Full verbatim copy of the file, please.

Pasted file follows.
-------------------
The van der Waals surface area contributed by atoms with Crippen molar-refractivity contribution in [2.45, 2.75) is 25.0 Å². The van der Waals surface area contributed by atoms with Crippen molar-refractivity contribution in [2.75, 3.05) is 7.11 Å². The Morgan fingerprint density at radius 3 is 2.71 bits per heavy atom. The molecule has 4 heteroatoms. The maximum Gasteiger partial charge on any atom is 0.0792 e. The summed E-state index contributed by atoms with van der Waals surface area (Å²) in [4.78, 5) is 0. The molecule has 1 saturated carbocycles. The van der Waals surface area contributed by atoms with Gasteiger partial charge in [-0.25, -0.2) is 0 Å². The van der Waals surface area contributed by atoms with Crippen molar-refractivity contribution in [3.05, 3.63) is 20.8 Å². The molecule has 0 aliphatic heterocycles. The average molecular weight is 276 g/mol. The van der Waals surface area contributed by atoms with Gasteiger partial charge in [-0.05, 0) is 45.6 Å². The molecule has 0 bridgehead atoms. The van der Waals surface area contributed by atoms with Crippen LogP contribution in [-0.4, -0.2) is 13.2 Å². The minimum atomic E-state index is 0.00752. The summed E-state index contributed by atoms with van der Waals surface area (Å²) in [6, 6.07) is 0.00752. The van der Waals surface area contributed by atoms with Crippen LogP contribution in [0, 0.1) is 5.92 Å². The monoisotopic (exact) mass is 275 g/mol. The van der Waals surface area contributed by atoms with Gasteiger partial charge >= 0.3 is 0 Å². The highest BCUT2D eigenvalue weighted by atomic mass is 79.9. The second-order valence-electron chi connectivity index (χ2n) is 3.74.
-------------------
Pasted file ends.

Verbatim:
The van der Waals surface area contributed by atoms with Crippen molar-refractivity contribution in [2.45, 2.75) is 25.0 Å². The van der Waals surface area contributed by atoms with Crippen molar-refractivity contribution in [2.75, 3.05) is 7.11 Å². The Morgan fingerprint density at radius 3 is 2.71 bits per heavy atom. The molecule has 4 heteroatoms. The maximum Gasteiger partial charge on any atom is 0.0792 e. The summed E-state index contributed by atoms with van der Waals surface area (Å²) in [4.78, 5) is 0. The molecule has 1 saturated carbocycles. The van der Waals surface area contributed by atoms with Gasteiger partial charge in [-0.25, -0.2) is 0 Å². The van der Waals surface area contributed by atoms with Crippen molar-refractivity contribution in [3.05, 3.63) is 20.8 Å². The molecule has 0 aliphatic heterocycles. The average molecular weight is 276 g/mol. The van der Waals surface area contributed by atoms with Gasteiger partial charge in [-0.05, 0) is 45.6 Å². The molecule has 0 bridgehead atoms. The van der Waals surface area contributed by atoms with Crippen LogP contribution in [-0.4, -0.2) is 13.2 Å². The minimum atomic E-state index is 0.00752. The summed E-state index contributed by atoms with van der Waals surface area (Å²) in [6, 6.07) is 0.00752. The van der Waals surface area contributed by atoms with Crippen LogP contribution in [0, 0.1) is 5.92 Å². The monoisotopic (exact) mass is 275 g/mol. The van der Waals surface area contributed by atoms with Gasteiger partial charge >= 0.3 is 0 Å². The highest BCUT2D eigenvalue weighted by atomic mass is 79.9. The second-order valence-electron chi connectivity index (χ2n) is 3.74.